interview, My own plays, Theatre, Welcome to Nowhere, writing

fleur kilpatrick: welcome to nowhere, aliens, influences, beginnings

The final Welcome to Nowhere Playwright interview: Emily O’Connor and Olivia Bishop interviewed me. Which feels terribly narcissist to post an interview with myself but I guess my usual entries are just me shouting at the internet without the guiding hand of outside interviewers so let’s just embrace it. I am one of five playwrights commissioned by Monash University to write this new work along with Angus Cerini, Zoey Dawson, Daniel Keene and Morgan Rose. As part of the process, I’ve had student actors interview the creatives. So enjoy!

Photo: Piper Huynh

Photo: Piper Huynh

What brought you to writing, and why specifically theatre? Did it start with other kinds of writing?

I came to theatre really young, so it was first form that I feel in love with. I arrived in theatre by being vindictive. I’d had just a really horrible traumatic experience changing schools, and so I was like “I know, I’ll write a play about it and make people feel really guilty”. That was my whole motive! So this play won the South Australian State Theatre’s Young Playwright’s competition, and the prize for that was that they spent a week workshopping my play with a group of professional actors, a dramaturge and a director, and then they did a staged reading of my play. It was truly terrible.

What was it about, what was it?

It was about me being an angsty teenager and having my life ruined by these teachers! It was just entirely to make them feel bad. I knew it was bad at the time. I have a really clear memory of being like “the instant this week finishes, I’ll never read this again, but I know what a good experience it is”.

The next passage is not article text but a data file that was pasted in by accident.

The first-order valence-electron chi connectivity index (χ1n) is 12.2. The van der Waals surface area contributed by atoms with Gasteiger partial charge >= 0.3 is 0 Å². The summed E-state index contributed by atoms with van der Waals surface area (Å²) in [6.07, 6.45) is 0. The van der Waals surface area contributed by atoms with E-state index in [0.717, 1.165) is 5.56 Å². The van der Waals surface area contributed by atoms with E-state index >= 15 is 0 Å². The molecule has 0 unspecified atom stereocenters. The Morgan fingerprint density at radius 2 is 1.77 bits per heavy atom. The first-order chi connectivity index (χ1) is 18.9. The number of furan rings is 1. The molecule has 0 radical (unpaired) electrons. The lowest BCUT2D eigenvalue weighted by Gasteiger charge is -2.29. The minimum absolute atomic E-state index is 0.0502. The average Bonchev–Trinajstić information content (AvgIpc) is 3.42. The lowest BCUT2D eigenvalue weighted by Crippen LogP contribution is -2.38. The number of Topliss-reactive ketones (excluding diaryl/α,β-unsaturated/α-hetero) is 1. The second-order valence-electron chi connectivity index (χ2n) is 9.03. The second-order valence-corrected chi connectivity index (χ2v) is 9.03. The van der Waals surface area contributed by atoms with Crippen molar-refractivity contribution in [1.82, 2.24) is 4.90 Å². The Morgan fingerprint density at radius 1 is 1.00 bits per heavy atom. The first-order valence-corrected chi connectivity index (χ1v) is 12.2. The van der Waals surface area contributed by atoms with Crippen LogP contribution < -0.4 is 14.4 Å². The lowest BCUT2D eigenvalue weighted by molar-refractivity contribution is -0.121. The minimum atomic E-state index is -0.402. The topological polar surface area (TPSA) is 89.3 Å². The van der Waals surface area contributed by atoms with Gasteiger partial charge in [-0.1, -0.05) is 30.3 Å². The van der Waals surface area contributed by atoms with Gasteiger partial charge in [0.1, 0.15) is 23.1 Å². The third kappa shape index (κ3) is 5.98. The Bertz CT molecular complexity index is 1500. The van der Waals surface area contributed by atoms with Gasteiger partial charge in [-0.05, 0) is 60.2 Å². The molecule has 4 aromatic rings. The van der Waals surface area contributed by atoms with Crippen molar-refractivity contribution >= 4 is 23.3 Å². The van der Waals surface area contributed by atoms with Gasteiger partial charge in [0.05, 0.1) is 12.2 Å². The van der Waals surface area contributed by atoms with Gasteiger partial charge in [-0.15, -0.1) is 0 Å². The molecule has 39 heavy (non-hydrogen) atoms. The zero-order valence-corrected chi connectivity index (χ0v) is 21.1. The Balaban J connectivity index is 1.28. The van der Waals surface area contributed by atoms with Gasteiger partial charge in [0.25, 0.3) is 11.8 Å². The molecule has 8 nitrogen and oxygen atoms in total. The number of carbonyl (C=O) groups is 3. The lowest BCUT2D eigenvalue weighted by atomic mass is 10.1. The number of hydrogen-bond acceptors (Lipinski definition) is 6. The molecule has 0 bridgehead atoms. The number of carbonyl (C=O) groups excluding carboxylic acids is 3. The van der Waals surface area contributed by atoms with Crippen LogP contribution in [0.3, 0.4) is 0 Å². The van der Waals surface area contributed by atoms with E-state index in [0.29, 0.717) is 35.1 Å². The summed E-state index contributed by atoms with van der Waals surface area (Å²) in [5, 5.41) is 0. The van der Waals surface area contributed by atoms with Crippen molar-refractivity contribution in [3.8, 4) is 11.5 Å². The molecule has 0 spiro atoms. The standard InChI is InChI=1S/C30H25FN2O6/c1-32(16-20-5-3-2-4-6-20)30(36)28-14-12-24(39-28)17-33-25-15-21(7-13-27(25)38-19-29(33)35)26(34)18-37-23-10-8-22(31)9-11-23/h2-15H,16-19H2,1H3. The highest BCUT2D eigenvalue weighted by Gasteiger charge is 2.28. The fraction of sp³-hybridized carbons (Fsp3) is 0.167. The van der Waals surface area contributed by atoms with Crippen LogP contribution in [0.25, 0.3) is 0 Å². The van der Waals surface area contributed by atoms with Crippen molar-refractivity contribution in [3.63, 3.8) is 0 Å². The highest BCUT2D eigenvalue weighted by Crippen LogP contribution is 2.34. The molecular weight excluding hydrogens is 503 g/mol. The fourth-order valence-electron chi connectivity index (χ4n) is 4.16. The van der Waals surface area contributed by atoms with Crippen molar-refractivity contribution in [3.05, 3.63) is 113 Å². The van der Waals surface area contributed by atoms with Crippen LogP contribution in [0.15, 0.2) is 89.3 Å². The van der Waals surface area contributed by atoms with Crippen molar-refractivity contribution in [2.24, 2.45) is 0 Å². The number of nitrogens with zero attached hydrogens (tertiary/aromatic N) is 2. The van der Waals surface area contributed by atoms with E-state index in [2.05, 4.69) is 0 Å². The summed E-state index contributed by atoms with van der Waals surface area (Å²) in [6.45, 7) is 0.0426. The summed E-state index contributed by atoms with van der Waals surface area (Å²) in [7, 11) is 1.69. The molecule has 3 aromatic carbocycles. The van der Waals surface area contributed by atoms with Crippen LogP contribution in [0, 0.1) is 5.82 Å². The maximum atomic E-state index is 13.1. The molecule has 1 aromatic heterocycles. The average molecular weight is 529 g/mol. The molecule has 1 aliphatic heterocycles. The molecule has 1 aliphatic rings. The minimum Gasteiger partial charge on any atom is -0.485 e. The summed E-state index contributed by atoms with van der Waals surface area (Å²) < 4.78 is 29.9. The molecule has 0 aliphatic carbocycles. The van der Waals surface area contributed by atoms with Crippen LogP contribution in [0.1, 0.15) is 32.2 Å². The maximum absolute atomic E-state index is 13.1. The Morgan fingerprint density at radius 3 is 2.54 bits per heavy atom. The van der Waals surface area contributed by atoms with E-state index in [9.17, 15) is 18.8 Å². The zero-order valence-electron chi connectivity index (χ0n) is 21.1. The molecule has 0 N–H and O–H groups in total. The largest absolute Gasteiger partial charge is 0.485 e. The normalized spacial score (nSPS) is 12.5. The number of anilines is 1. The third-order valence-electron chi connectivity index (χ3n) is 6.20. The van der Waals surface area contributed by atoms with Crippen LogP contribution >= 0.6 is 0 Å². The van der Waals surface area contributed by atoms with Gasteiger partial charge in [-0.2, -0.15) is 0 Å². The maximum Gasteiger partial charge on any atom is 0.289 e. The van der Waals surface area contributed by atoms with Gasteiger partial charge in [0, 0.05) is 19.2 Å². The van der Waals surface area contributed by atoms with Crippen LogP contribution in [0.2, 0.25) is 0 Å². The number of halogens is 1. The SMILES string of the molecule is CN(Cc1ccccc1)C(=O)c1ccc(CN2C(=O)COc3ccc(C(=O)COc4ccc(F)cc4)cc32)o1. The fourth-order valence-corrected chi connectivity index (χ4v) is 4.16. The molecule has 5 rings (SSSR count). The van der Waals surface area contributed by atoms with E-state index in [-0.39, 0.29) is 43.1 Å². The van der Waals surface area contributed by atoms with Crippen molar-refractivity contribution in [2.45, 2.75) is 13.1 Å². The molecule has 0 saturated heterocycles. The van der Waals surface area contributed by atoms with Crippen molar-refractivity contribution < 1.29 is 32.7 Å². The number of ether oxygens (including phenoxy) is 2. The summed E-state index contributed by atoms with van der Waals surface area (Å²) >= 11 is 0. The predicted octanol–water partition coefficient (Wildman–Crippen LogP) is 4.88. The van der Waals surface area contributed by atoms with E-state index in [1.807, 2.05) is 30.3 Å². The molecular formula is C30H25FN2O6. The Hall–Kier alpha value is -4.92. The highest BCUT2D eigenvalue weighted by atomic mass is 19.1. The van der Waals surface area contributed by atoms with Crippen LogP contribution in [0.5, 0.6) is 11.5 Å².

I’d been a classical singer and that’s so internal. It’s so about what’s going on inside body. Workshopping for a week just made me aware of what an incredibly collaborative art form theatre was. That week was such a gift. I came to Melbourne to study singing and I was like “Why am I doing this? This is terrible, this is so much more boring than theatre!” And so I dropped out of that six months in, and have been doing theatre ever since.

You direct and occasionally perform in things as well, but is there something about writing that really draws you to it? I mean, which do you prefer?

Um, I don’t know if I should say which I prefer because then people will only hire me for that…

I love both writing and directing because they use really different parts of my brain. I direct from a place of uncertainty and I enjoy that. But you kind of more charismatic in your uncertainty. You’ve sort of got to come in and be like “look, I don’t quite know yet but I know how we’ll figure this out”. With writing, I kind of love that I get to just try and work my stuff out myself, and people around me support that. I don’t have to lead. I can just embrace that unknown. What was the other part of the question? Which do I prefer and…?

Yeah, what is it about writing that draws you to it?

I think I write theatre because I love both words and the visual. I love having the opportunity to create images through other people. I really enjoy stage directions. I don’t write them often, but when I do I try to create emotive, poetic, impossible ideas for people to play with. They are as much an offer as dialogue.

I love how collaborative theatre writing is. A lot of the time there’s this expectation that writers write in isolation in this cabin in a wood somewhere. And I mean there’s still a lot of writing that’s lonely and private and has to be but playwriting is like you tried to be an introvert and failed… Its the most collaborative form of writing there is. And I love that. I’m so needy as a writer. I have my group of friends that I’ll just be like “Hey, can you come over? I just – I just really need someone to read this to me, right now, and I have dogs and cups of tea on offer. That’s what I got for you”.

When you are writing, do you find yourself putting on that director’s hat and being like, “This is how I envision this piece” before its even workshopped?